Wednesday, March 25, 2009

My idea of fun.

Earlier this week, I was sitting on a friend's front porch watching our kids run around the yard, lamenting about the moms' group picnic in the park I had reluctantly RSVPd to attend the following day. I was telling her that shy and introverted people like me are not really into group activities or meeting people or even leaving the house if we don't have to. "I am so not a joiner. You know what I mean?"

To my surprise, she did not know what I meant. In fact, she started calling me all kinds of crazy things like friendly and outgoing and social. I was sitting there like, Do you have any idea who you're talking to? I'm shy! But the more we talked the more ridiculous it seemed to defend something I had so obviously left in the past.

Shy people don't sign up for neighborhood moms' groups with mandatory monthly attendance. Or stalk say hi to the hip hop teacher when she shows up for Saturday morning Zumba. Or give themselves a much needed curfew to reel in the late night socializing. Shy people don't go out of their way to ask potential strangers who kinda look familiar if they happened to take a hula hoop class a year and a half ago. Or give awkward hugs to mere acquaintances they are really excited to see.

I may have been shy for most of my life but it appears that ship had sailed.

It's weird to think that something that was a part of me for so long is just...gone. But, I suppose it was bound to happen. I mean, how could I go from lying spread eagle on the delivery table in a room full of strangers, screaming at the nurse to "get over here NOW!" (and by here I meant my totally naked hoo ha) back to so much as a shadow of my former self?

It's just like that commercial says - having a baby changes everything.

Maybe that's why moms' groups are so popular. Meeting up with a bunch of strangers in the park is a piece of piss after the dignity stripping initiation that comes with bearing a child. I mean, once you've put yourself out there like that (sooo literally), what the heck else could possibly be intimidating?

Still, joining a group that required actual physical attendance at least once a month was somewhat outside my comfort zone. I am all for offering support or striking up a friendship from the comfort of my own laptop but the idea of dragging myself and my reluctant child out the door for some good old fashioned socializing sounded about as fun as picking up dog poo.

I am not a big fan of being told what to do (and where to go and who to talk to at the park), but especially not when it involves my child. Liam is not one of those super mobile, go wherever I want him to go, bloom where he's planted kind of kids. And he's quite opinionated about what is fun and what is not. Once he gets to know you he is wonderfully sweet and delightful but you don't always get that from a first impression. I hate feeling like I'm making excuses for him (He just takes a little while to warm up to new people, Thanks for asking but he's not really into playing on the playground equipment, Oh that? It's just his notebook...) but that's sometimes how I feel around people who don't know us.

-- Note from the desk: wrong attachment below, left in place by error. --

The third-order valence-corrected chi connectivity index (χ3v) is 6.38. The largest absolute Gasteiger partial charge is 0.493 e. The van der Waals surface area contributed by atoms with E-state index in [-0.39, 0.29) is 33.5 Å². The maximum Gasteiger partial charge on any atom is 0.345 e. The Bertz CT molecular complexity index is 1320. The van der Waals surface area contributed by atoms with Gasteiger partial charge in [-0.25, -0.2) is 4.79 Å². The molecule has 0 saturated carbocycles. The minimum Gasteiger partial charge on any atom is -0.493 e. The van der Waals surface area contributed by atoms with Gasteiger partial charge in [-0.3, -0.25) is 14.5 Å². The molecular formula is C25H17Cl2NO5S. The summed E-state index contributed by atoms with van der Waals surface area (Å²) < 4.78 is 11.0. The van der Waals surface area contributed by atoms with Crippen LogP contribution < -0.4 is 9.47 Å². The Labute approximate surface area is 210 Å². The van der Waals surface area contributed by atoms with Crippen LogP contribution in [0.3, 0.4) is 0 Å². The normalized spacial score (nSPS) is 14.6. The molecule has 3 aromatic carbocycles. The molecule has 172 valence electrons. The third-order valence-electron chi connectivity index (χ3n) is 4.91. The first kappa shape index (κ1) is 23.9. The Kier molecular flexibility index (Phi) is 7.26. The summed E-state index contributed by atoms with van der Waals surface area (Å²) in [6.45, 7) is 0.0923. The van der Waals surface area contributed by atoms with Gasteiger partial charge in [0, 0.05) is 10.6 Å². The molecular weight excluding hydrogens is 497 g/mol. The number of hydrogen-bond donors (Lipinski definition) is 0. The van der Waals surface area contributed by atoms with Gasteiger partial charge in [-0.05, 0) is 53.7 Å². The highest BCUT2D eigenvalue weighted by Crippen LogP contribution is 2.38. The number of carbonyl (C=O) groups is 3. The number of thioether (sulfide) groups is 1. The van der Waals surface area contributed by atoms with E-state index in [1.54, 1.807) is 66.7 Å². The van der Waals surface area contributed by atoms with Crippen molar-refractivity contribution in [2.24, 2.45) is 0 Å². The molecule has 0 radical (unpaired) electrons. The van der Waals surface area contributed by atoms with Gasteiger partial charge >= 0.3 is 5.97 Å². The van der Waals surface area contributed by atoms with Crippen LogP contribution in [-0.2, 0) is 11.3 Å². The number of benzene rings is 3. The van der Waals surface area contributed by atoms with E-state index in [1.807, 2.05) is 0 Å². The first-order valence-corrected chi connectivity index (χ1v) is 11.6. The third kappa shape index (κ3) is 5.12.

If you knew us, you'd know that we're sweet as can be but need to be coaxed out of our shells on a regular basis. It's not that we don't like talking to or being with others, because we really do. But we're just as happy being tucked away in our little home, alone or with each other. If the outside world never came a-calling, we might totally forget it was there. We could have given that Swiss Family Robinson a run for their money. Shipwrecked all alone in a beautiful remote location? Sounds good to me. If it hadn't been for those darn pirates, that would have been the perfect family vacation.

Oh, and the moms' group? It was fun. Even for a couple of introverts like us.

Liam even played with another child! I like to think that the more I push myself to be social, the more he will realize that it can actually be quite fun.

After all the other mommies left, Liam and I sat together on a swing, quietly taking it all in. I think he must have been pretty worn out from all the socializing because after a few moments he rested his sweet, sun-warmed head on my lap and kept it there while we swung back and forth, back and forth.

Now that's what I call a perfect play date in the park.

2 comments:

LClaire said...

Being a mom just sounds so . . . WOW, I don't know happy, fulfilling, exciting, sweet, and simple when you write about it - Love it

CelinaQ said...

I have to say, Maggie, I've never thought of you as a shy person.
But I know what you mean about being "shy"--I always described myself that way until one day I realized that I was not only ok with--but actually liked--introducing myself and talking to complete strangers. From that day on, I knew I could no longer call myself shy.
And remember what Eckhart Tolle says about being shy...